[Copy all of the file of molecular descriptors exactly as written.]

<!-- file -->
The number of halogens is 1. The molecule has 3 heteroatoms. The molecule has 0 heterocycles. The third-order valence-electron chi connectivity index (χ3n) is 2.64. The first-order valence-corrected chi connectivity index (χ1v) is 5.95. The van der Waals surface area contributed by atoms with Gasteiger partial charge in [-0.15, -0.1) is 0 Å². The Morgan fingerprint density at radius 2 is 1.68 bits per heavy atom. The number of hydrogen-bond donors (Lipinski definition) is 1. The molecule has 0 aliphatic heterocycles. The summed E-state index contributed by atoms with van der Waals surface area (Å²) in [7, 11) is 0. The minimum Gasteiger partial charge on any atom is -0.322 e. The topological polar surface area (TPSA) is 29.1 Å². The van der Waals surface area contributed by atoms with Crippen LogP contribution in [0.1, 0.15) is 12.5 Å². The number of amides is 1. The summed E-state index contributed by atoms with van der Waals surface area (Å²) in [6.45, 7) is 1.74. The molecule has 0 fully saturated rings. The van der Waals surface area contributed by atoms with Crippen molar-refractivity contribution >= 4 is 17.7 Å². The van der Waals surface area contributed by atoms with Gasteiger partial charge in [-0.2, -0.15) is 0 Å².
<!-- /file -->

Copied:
The number of halogens is 1. The molecule has 3 heteroatoms. The molecule has 0 heterocycles. The third-order valence-electron chi connectivity index (χ3n) is 2.64. The first-order valence-corrected chi connectivity index (χ1v) is 5.95. The van der Waals surface area contributed by atoms with Gasteiger partial charge in [-0.15, -0.1) is 0 Å². The Morgan fingerprint density at radius 2 is 1.68 bits per heavy atom. The number of hydrogen-bond donors (Lipinski definition) is 1. The molecule has 0 aliphatic heterocycles. The summed E-state index contributed by atoms with van der Waals surface area (Å²) in [7, 11) is 0. The minimum Gasteiger partial charge on any atom is -0.322 e. The topological polar surface area (TPSA) is 29.1 Å². The van der Waals surface area contributed by atoms with Crippen LogP contribution in [0.1, 0.15) is 12.5 Å². The number of amides is 1. The summed E-state index contributed by atoms with van der Waals surface area (Å²) in [6.45, 7) is 1.74. The molecule has 0 fully saturated rings. The van der Waals surface area contributed by atoms with Crippen molar-refractivity contribution >= 4 is 17.7 Å². The van der Waals surface area contributed by atoms with Gasteiger partial charge in [-0.2, -0.15) is 0 Å².